Safety a factor for Iraq business

DESPITE the obvious and ongoing security concerns in Iraq, for those organisations with experience in the region there are good, long-term prospects to be had from involvement in rebuilding the country.

Australian Ambassador to Iraq Neil Mules said that most opportunities presently were in the international effort to rebuild Iraq, rather than the private sector.

The biggest opportunities involved the US military and the US-led provisional coalition authority.

“I’m under permanent house arrest in Baghdad and I move around under escort,” Mr Mules said.

“It’s potentially an even more dangerous place for visitors who don’t have 70 Australian soldiers to look after them the way I do.

“I’m afraid that, as a result, my best advice and my sincere advice to those of you thinking about travelling to Iraq to do business is that you really should not travel to Iraq at the moment.”

Additionally, he said, poor communications and the lack of infrastructure work against doing business in Iraq at the moment.

“I think it is going to take some time to move away from the centralised government control of the Saddam era and overcome the desperate status of the infrastructure of legal and banking services of Iraq today,” Mr Mules said.

“Major contracts go to American companies of course, but the subcontracts are tending to go to the Iraqis or other well-known US companies.

“That said, you can work with the major US contractors, much in the way that Clough is doing.

“There are opportunities also in terms of making business contacts and working out of other countries, for example Jordan and Kuwait.

“It is fairly hard to get a foot in the door at the moment.”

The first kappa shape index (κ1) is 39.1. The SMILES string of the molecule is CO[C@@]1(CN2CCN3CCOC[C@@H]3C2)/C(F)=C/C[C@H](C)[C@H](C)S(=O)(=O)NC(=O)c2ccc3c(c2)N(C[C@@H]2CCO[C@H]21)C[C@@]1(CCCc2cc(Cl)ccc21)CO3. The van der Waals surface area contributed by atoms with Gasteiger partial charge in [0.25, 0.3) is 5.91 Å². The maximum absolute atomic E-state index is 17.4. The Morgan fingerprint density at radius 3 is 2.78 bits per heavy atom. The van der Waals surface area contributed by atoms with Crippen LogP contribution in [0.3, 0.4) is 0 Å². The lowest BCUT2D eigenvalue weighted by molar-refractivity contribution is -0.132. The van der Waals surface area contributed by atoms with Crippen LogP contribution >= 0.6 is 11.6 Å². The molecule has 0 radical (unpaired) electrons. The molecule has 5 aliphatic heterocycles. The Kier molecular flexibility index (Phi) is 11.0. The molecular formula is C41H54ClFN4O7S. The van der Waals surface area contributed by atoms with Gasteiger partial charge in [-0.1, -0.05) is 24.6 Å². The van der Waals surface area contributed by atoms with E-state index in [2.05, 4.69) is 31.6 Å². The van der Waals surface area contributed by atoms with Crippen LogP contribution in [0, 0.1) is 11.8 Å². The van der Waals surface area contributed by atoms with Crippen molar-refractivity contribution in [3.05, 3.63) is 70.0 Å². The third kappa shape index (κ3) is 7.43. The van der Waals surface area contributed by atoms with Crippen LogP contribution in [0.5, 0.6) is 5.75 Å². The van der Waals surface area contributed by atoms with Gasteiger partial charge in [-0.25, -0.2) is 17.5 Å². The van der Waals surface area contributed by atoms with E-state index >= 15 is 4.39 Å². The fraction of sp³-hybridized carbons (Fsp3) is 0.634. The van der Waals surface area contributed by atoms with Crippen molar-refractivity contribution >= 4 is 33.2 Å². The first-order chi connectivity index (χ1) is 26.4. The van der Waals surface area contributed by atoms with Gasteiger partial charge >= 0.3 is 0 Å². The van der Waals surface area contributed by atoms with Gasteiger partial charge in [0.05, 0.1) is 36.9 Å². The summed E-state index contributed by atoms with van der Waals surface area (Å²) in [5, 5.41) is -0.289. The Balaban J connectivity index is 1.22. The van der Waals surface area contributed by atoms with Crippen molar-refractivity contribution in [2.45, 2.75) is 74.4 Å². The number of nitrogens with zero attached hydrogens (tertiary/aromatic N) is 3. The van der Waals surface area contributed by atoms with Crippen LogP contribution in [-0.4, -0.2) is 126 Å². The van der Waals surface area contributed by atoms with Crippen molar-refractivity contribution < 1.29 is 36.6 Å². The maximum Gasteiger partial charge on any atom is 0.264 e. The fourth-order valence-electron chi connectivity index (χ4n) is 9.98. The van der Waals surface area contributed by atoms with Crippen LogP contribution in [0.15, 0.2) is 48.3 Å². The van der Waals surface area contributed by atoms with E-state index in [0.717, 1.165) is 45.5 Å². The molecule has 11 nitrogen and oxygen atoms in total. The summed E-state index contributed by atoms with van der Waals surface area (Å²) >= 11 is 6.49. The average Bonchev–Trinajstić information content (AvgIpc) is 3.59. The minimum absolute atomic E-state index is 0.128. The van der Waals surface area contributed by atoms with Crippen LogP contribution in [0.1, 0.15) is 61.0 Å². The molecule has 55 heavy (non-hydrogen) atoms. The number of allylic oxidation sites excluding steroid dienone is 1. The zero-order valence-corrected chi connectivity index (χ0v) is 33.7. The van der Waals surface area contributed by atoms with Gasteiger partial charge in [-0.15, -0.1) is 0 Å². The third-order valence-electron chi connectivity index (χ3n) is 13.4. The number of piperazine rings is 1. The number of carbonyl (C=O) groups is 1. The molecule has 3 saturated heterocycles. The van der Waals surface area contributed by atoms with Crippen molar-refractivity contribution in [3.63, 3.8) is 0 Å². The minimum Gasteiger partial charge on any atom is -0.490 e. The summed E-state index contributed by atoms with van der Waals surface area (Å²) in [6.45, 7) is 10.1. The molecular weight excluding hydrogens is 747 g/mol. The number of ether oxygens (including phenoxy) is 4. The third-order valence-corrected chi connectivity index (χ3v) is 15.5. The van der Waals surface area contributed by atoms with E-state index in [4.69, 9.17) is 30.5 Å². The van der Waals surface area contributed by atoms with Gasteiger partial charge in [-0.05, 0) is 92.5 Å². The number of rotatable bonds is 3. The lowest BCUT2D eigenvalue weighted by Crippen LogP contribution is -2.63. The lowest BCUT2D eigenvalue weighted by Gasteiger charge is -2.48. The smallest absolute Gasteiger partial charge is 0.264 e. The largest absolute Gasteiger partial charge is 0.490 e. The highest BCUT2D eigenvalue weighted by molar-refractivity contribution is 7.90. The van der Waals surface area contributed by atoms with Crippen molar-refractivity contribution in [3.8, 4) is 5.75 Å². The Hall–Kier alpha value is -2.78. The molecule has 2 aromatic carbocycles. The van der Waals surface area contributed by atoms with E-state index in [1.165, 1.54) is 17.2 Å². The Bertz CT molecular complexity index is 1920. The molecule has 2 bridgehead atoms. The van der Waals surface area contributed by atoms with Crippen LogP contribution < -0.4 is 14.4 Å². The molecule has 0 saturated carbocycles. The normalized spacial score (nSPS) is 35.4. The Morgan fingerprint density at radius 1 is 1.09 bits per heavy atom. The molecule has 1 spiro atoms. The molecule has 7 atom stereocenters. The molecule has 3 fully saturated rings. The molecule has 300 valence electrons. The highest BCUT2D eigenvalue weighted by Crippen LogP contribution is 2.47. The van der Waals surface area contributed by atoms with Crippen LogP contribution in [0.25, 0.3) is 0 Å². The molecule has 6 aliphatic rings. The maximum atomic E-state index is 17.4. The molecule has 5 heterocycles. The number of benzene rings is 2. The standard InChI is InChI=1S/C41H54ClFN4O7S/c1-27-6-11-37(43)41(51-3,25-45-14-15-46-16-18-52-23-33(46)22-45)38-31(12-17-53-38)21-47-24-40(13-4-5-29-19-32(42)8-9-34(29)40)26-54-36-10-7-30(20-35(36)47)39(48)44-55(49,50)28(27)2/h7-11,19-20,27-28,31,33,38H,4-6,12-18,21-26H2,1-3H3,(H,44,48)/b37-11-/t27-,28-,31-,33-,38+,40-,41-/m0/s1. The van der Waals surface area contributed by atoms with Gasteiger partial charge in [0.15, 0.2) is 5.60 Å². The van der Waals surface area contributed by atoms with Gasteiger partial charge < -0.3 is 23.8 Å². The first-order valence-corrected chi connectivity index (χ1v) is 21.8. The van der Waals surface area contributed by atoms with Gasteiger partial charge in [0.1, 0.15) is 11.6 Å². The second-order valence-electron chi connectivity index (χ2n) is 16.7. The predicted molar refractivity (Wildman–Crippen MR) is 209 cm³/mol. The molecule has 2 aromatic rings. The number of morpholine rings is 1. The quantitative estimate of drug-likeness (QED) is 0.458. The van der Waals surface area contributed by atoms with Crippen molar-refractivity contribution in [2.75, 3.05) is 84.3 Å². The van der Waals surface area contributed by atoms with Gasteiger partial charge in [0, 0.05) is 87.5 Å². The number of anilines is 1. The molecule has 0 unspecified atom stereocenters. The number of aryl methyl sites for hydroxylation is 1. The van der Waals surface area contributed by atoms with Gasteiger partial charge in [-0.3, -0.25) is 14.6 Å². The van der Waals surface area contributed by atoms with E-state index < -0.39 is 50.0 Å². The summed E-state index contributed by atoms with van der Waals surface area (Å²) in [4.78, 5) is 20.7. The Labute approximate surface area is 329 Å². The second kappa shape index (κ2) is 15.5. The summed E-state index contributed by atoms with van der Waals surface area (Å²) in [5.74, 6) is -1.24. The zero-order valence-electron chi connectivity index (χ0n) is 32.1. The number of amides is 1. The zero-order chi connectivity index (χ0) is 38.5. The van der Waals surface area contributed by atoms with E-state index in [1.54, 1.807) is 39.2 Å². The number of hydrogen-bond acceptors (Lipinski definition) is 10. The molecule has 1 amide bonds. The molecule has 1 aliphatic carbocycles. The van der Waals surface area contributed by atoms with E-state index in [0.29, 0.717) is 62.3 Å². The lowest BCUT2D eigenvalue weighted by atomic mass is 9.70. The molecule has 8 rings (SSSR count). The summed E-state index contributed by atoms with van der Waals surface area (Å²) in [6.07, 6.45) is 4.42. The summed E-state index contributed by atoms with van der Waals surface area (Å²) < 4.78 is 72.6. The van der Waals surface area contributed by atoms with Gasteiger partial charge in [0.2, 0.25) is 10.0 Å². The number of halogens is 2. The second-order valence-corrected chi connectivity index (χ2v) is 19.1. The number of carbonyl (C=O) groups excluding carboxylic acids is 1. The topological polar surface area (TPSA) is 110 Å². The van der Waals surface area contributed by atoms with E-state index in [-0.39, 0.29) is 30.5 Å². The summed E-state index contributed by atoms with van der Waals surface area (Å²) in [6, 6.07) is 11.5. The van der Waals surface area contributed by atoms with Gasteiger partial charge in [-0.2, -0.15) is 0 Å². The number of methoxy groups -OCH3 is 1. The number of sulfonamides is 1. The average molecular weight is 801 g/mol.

“I don’t want to down-play the bad news, because there is plenty of it. But there is good news and the starting point is Iraq itself and the Iraqis,” he said.

“Baghdad has always been one of the great centres of culture and sophistication in the Arab world.

“It has a tradition of education and forward looking approach to the rest of the world and that sits there below the surface, ready to be built on.

“There are institutions in Iraq that have survived and can be revived again, but we’re going to have start from scratch.

“There is no question that Iraq offers very significant potential opportunities in Australian business, both in the short term and in the longer term as the economy emerges from the neglect and squalor of the Saddam autocracy.”

Mr Mules said there were already “good news” stories of Australian companies operating successfully in Iraq.

“Morris Corporation is providing catering services via the US military at Baghdad airport and other companies are taking consultancy work for the UN,” he said.

“A security firm, AKE, is providing all the security for CNN, and that is an Australian company.

“Most recently, the Australian Wheat Board [with some reasonable level of support from my team in Baghdad and our colleagues in New York and Washington] secured major wheat contracts that had been under some doubt as the UN’s oil for food program winds down.

“I think that is extremely good news for Australia and for WA in particular.”


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